Times have definitely changed..
 

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DIY is here to stay and has never left.In Europe is more of a rule than expatiation to make your own manifolds downpipes and so on.Hopefully the scam shops who do terrible work will go under.The minimal as close to stock body look will be popular.It´ more about performance than out body kits and neons.The 1000 hp over the top cars will start to fade.And people will start to think about the weight suspension and brakes performance.It´ starting to get more and more expensive to keep up whit the highest HP figures.People are going to convert cars from and other expensive race fuels to smaller running on or pump gas.That said there is going to be all ways the crowd that is going to push the limits..More power to them.Becouse lets face it.People whit money connections etc..Will keep the after market alive.
 

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Exiled Supra Owner
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Internet has changed the game for performance shops in terms for general maintenance. People with some sort of mechanical skill can perform trivial maintenances at their garages. However, specialized skills in re-building engine, suspension tuning, and fabrication will still require a shop to perform (assuming they possess a certain skill). As mentioned earlier, people who can perform their own work, but doesn’t have the time will send it to a shop.

The shops that have a specialized skill will always be in demand, the ones that are mediocre in everything and master of none will most likely fade into oblivion.
 

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IMO, the Heyday has come and gone. Once California type smog testing is done, cars are ticketed on sight, and street racing becomes a automatic impound and loss of your vehicle that will be the end.

Either more tracks will be build or the car scene will slowly die. 30yrs from now estimates are 50% of cars will be battery powered.

IMO, the future will suck for the car enthusiast.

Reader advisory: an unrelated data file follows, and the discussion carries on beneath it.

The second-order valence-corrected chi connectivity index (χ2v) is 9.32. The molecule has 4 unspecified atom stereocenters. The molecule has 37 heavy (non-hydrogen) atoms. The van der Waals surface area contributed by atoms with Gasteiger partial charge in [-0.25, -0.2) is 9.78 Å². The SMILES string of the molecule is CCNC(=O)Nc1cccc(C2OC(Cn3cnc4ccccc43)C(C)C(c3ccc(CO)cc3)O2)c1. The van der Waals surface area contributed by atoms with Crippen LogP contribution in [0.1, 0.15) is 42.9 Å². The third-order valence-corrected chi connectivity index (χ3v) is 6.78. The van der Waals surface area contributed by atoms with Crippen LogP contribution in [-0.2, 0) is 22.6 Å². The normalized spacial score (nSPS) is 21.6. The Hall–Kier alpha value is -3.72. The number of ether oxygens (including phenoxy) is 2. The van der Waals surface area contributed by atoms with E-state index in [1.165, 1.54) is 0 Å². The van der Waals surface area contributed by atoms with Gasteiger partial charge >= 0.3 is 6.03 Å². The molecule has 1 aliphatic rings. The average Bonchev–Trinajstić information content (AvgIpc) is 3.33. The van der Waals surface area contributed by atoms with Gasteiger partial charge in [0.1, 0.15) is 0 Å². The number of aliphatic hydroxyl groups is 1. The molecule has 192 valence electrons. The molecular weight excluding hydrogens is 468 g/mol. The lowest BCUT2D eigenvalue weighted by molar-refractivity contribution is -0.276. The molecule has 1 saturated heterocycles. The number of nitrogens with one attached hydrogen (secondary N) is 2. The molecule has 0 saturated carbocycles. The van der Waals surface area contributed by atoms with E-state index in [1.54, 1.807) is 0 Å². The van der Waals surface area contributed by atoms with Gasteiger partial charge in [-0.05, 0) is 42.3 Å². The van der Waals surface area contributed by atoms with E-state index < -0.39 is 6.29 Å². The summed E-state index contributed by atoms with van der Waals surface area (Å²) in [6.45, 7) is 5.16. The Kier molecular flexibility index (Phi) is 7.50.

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can you not
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IMO, the future will suck for the car enthusiast.
Not necessarily. My opinion is that there will still be a place for classics in the future, but our interests will evolve along with the vehicles available.

Just like with RC... I was hardcore into nitro planes because I thought electrics were stupid. Now that prices are dropping like rocks + the advent of brushless motors and Lipo batteries which make them FLYABLE, I'm all over them like ugly on Frodo.

My point being that we will grow with the market and adjust to whatever comes along. That doesn't mean we won't still prefer turbo internal combustion engines, but I honestly believe that the future is bright for us car people.

Imagine how much you'll save on race gas when a pit stop means doing a dump charge into your lithium battery packs and taking off again :D Plus, instant torque... anywhere...

If you think the aftermarket won't keep up with the times, you gots another thing coming :bigthumb:


Unless, of course, we knock ourselves back to the Stone Age, which is just as probable :sadance:
 

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5-15 years = Building aftermarket to extract power from battery/electrical hybrids

15-25 years = The aftermarket perfection of fully automated systems ( you can run 9's while reading the newspaper )

30-beyond = Technology based on gravitational fields / hovercraft systems. More effieciently creating a flow of traffic as population growth exceeds road capability

.....Or we just end up like Wall-E with piles of busted ass cars everywhere meanwhile we kill each other.